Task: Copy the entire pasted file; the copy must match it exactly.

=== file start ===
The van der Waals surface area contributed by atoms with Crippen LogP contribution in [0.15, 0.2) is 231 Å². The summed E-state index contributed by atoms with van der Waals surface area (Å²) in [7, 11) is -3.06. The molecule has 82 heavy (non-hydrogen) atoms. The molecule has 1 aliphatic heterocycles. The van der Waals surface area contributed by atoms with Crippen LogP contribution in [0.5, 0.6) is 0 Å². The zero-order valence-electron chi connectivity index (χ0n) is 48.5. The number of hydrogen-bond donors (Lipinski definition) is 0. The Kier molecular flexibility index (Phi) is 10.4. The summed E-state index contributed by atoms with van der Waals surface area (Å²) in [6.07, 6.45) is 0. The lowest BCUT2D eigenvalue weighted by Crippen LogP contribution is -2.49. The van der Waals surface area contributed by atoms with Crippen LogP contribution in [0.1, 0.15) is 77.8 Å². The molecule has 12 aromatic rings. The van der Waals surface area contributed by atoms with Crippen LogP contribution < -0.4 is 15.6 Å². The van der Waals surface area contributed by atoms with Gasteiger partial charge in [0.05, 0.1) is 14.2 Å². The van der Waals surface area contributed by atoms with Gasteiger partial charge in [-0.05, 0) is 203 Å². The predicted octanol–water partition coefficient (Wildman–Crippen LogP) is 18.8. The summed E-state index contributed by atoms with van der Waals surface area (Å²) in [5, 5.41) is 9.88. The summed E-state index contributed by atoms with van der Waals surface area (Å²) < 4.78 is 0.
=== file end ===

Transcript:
The van der Waals surface area contributed by atoms with Crippen LogP contribution in [0.15, 0.2) is 231 Å². The summed E-state index contributed by atoms with van der Waals surface area (Å²) in [7, 11) is -3.06. The molecule has 82 heavy (non-hydrogen) atoms. The molecule has 1 aliphatic heterocycles. The van der Waals surface area contributed by atoms with Crippen LogP contribution in [0.5, 0.6) is 0 Å². The zero-order valence-electron chi connectivity index (χ0n) is 48.5. The number of hydrogen-bond donors (Lipinski definition) is 0. The Kier molecular flexibility index (Phi) is 10.4. The summed E-state index contributed by atoms with van der Waals surface area (Å²) in [6.07, 6.45) is 0. The lowest BCUT2D eigenvalue weighted by Crippen LogP contribution is -2.49. The van der Waals surface area contributed by atoms with Crippen LogP contribution in [0.1, 0.15) is 77.8 Å². The molecule has 12 aromatic rings. The van der Waals surface area contributed by atoms with Crippen LogP contribution < -0.4 is 15.6 Å². The van der Waals surface area contributed by atoms with Gasteiger partial charge in [0.05, 0.1) is 14.2 Å². The van der Waals surface area contributed by atoms with Gasteiger partial charge in [-0.05, 0) is 203 Å². The predicted octanol–water partition coefficient (Wildman–Crippen LogP) is 18.8. The summed E-state index contributed by atoms with van der Waals surface area (Å²) in [5, 5.41) is 9.88. The summed E-state index contributed by atoms with van der Waals surface area (Å²) < 4.78 is 0.